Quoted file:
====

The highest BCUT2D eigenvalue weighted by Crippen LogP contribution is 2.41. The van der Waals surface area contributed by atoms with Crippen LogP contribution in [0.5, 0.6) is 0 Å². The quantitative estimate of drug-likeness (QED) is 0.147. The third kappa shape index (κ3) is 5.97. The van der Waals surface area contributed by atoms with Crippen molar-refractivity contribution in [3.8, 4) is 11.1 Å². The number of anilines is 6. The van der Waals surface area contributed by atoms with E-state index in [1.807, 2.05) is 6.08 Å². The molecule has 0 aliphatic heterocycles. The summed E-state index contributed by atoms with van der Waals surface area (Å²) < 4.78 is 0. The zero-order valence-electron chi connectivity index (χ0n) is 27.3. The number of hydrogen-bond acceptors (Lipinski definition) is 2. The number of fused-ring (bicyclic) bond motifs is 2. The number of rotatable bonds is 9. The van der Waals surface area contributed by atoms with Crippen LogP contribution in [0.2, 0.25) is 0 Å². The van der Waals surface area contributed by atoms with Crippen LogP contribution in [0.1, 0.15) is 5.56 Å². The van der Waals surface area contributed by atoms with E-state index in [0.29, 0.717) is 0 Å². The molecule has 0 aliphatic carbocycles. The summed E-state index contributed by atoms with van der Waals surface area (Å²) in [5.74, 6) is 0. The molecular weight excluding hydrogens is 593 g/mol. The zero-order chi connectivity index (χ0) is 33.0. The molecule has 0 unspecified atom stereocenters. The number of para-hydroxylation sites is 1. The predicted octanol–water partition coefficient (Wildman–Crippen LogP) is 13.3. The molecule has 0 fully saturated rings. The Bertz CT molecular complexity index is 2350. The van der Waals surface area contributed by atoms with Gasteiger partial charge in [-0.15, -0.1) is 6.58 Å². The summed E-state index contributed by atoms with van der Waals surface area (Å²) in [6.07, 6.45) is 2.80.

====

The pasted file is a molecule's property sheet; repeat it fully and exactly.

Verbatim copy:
The highest BCUT2D eigenvalue weighted by Crippen LogP contribution is 2.41. The van der Waals surface area contributed by atoms with Crippen LogP contribution in [0.5, 0.6) is 0 Å². The quantitative estimate of drug-likeness (QED) is 0.147. The third kappa shape index (κ3) is 5.97. The van der Waals surface area contributed by atoms with Crippen molar-refractivity contribution in [3.8, 4) is 11.1 Å². The number of anilines is 6. The van der Waals surface area contributed by atoms with E-state index in [1.807, 2.05) is 6.08 Å². The molecule has 0 aliphatic heterocycles. The summed E-state index contributed by atoms with van der Waals surface area (Å²) < 4.78 is 0. The zero-order valence-electron chi connectivity index (χ0n) is 27.3. The number of hydrogen-bond acceptors (Lipinski definition) is 2. The number of fused-ring (bicyclic) bond motifs is 2. The number of rotatable bonds is 9. The van der Waals surface area contributed by atoms with Crippen LogP contribution in [0.2, 0.25) is 0 Å². The van der Waals surface area contributed by atoms with Crippen LogP contribution in [0.1, 0.15) is 5.56 Å². The van der Waals surface area contributed by atoms with E-state index in [0.29, 0.717) is 0 Å². The molecule has 0 aliphatic carbocycles. The summed E-state index contributed by atoms with van der Waals surface area (Å²) in [5.74, 6) is 0. The molecular weight excluding hydrogens is 593 g/mol. The zero-order chi connectivity index (χ0) is 33.0. The molecule has 0 unspecified atom stereocenters. The number of para-hydroxylation sites is 1. The predicted octanol–water partition coefficient (Wildman–Crippen LogP) is 13.3. The molecule has 0 fully saturated rings. The Bertz CT molecular complexity index is 2350. The van der Waals surface area contributed by atoms with Gasteiger partial charge in [-0.15, -0.1) is 6.58 Å². The summed E-state index contributed by atoms with van der Waals surface area (Å²) in [6.07, 6.45) is 2.80.